Q: How do you get big-box retailers to stock your product?
A: Many small-business owners get the heebie-jeebies just thinking about trying to sell their products to Wal-Mart, Home Depot, Whole Foods Market or other behemoths of the retail world.
Relax, says Karen Waksman: These guys pick up products from small companies all the time. A former manufacturer's representative, Waksman these days proffers her advice on selling to large retailers through a series of books and DVDs (available at RetailMBA.com) and presentations to gatherings such as the annual International Home + Housewares Show and Consumer Electronics Show. "The good news," she says to would-be vendors, "is that buyers are looking for you as much as you want to work with them."
We asked Waksman for tips on selling to the large chains, and we'll get to those. But first let's explore what she considers the biggest mistake entrepreneurs make when pitching their products: failing to meet directly with a buyer. The alternative is filling out a standard form (ugh!) on a store's website. "The only way I know to find out quickly if a buyer is interested in my product is to reach out to them and find out," Waksman says.
How to find buyers? Waksman recommends websites such as ChainStoreGuide.com and TheSalesmansGuide.com, which provide contact information for hundreds of buyers. You could also visit the websites of your most coveted outlets. Target even maintains a "vendor hotline" to answer questions by phone.
Because many stores seek a diverse pool of vendors, Waksman says, make it known if your business is owned by a woman, minority or veteran. Macy's runs a "vendor development program" to help more women and minority business owners sell their wares.
Now, to Waksman's top tips.
Go shopping. Look for products that are similar to yours. Check the pricing. Check, especially, the packaging. "What really matters to the buyer is that it will fit well in stores," Waksman says. So if your competitors have wrapped their products in plastic or tin and you've wrapped yours in burlap, you might want to reconsider--or maybe it makes you stand out? In any event, be aware of how your product will appear next to that of your competition. And, by all means, make sure your packaging deters sticky-fingered shoppers.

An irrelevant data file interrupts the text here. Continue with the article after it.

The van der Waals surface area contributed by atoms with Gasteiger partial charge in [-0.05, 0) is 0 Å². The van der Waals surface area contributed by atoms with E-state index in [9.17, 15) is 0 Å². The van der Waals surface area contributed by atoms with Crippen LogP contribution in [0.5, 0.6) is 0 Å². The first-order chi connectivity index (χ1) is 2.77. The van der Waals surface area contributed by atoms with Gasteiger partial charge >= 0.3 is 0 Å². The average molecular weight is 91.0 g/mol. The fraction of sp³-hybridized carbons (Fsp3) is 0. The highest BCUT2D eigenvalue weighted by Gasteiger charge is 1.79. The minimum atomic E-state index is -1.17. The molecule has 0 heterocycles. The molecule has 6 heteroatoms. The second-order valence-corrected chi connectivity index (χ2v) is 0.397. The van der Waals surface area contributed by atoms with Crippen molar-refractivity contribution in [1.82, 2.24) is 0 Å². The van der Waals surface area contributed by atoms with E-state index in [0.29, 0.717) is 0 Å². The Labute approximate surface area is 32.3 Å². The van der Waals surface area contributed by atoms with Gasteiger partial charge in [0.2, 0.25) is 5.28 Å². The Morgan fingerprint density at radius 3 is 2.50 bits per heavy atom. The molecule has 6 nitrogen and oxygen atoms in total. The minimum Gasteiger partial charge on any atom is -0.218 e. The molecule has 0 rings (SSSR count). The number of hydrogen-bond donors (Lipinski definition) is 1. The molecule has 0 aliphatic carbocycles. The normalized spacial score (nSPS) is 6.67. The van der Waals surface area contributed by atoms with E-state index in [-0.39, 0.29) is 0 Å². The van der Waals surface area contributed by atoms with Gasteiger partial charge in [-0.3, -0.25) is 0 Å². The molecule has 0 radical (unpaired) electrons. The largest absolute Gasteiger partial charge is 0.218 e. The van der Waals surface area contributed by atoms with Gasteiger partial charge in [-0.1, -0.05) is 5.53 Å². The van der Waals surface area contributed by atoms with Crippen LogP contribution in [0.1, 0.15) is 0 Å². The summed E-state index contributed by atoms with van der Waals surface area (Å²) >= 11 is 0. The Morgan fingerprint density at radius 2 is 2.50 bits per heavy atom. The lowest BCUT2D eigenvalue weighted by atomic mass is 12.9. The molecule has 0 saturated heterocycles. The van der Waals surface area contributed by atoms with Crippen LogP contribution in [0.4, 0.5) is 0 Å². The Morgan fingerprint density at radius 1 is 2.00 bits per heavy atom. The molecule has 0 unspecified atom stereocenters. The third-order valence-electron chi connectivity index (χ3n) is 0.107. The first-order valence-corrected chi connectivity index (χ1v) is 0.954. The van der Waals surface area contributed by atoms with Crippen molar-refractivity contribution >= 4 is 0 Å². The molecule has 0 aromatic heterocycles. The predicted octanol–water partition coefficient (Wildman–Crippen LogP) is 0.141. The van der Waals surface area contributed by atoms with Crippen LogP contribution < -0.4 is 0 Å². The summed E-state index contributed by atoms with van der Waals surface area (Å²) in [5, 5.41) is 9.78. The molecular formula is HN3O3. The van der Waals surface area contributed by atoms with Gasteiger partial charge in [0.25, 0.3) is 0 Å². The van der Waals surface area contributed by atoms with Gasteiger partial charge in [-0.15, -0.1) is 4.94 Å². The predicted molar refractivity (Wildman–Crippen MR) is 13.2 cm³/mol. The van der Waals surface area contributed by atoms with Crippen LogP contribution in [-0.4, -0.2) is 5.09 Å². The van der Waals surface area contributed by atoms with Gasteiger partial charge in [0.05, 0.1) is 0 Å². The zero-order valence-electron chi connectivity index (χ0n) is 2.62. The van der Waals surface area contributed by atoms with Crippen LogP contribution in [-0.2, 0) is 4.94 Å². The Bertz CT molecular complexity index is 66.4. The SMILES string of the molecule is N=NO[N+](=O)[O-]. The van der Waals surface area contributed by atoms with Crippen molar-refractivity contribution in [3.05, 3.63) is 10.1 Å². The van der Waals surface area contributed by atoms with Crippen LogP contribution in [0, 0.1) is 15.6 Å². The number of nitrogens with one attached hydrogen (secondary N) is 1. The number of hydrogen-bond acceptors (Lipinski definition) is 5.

Prepare your story. Your pitch must convince buyers that your gizmo will sell. "If they're only buying one product," Waksman says, "why would they take a risk on you?" Make sure you can answer that question.
When opportunity knocks, don't get caught in your bathrobe. If a preliminary test of your product inspires a buyer to order 100,000 more, to be delivered to 500 stores from Walla Walla to Kissimmee, can your manufacturing and distribution systems deliver the goods? "Your job is to have your product retail-ready--[to] have thought through how you're going to manufacture it on a mass scale, how you're going to price it and package it," Waksman says. "It is absolutely possible for the small guy to get sold in stores. It really comes down to how you position yourself. There's always a way."
Christopher Hann is a freelance writer in Lebanon Township, N.J., and an adjunct professor of journalism at Rutgers University.